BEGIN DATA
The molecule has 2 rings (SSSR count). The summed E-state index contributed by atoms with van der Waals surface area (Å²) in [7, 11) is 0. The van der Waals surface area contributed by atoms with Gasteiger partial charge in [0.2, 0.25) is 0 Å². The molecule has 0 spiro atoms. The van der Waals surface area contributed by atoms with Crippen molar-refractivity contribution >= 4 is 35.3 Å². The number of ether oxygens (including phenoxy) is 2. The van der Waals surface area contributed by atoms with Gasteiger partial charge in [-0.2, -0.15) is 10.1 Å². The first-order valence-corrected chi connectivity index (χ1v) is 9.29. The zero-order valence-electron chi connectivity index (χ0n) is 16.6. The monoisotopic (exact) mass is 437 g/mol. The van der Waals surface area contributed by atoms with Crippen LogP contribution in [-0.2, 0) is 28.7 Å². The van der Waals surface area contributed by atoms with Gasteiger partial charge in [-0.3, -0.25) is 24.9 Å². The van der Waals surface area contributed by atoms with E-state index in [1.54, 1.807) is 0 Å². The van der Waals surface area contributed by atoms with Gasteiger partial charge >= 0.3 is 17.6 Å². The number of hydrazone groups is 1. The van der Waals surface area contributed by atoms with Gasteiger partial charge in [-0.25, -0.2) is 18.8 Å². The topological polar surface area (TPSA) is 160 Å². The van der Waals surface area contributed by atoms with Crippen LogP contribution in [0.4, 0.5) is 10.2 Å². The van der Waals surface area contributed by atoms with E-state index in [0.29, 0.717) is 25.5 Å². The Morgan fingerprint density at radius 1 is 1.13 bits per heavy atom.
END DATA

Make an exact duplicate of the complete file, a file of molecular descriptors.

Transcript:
The molecule has 2 rings (SSSR count). The summed E-state index contributed by atoms with van der Waals surface area (Å²) in [7, 11) is 0. The van der Waals surface area contributed by atoms with Gasteiger partial charge in [0.2, 0.25) is 0 Å². The molecule has 0 spiro atoms. The van der Waals surface area contributed by atoms with Crippen molar-refractivity contribution >= 4 is 35.3 Å². The number of ether oxygens (including phenoxy) is 2. The van der Waals surface area contributed by atoms with Gasteiger partial charge in [-0.2, -0.15) is 10.1 Å². The first-order valence-corrected chi connectivity index (χ1v) is 9.29. The zero-order valence-electron chi connectivity index (χ0n) is 16.6. The monoisotopic (exact) mass is 437 g/mol. The van der Waals surface area contributed by atoms with Crippen LogP contribution in [-0.2, 0) is 28.7 Å². The van der Waals surface area contributed by atoms with Gasteiger partial charge in [-0.3, -0.25) is 24.9 Å². The van der Waals surface area contributed by atoms with E-state index in [1.54, 1.807) is 0 Å². The van der Waals surface area contributed by atoms with Gasteiger partial charge >= 0.3 is 17.6 Å². The number of hydrazone groups is 1. The van der Waals surface area contributed by atoms with Gasteiger partial charge in [-0.25, -0.2) is 18.8 Å². The topological polar surface area (TPSA) is 160 Å². The van der Waals surface area contributed by atoms with Crippen LogP contribution in [0.4, 0.5) is 10.2 Å². The van der Waals surface area contributed by atoms with E-state index in [0.29, 0.717) is 25.5 Å². The Morgan fingerprint density at radius 1 is 1.13 bits per heavy atom.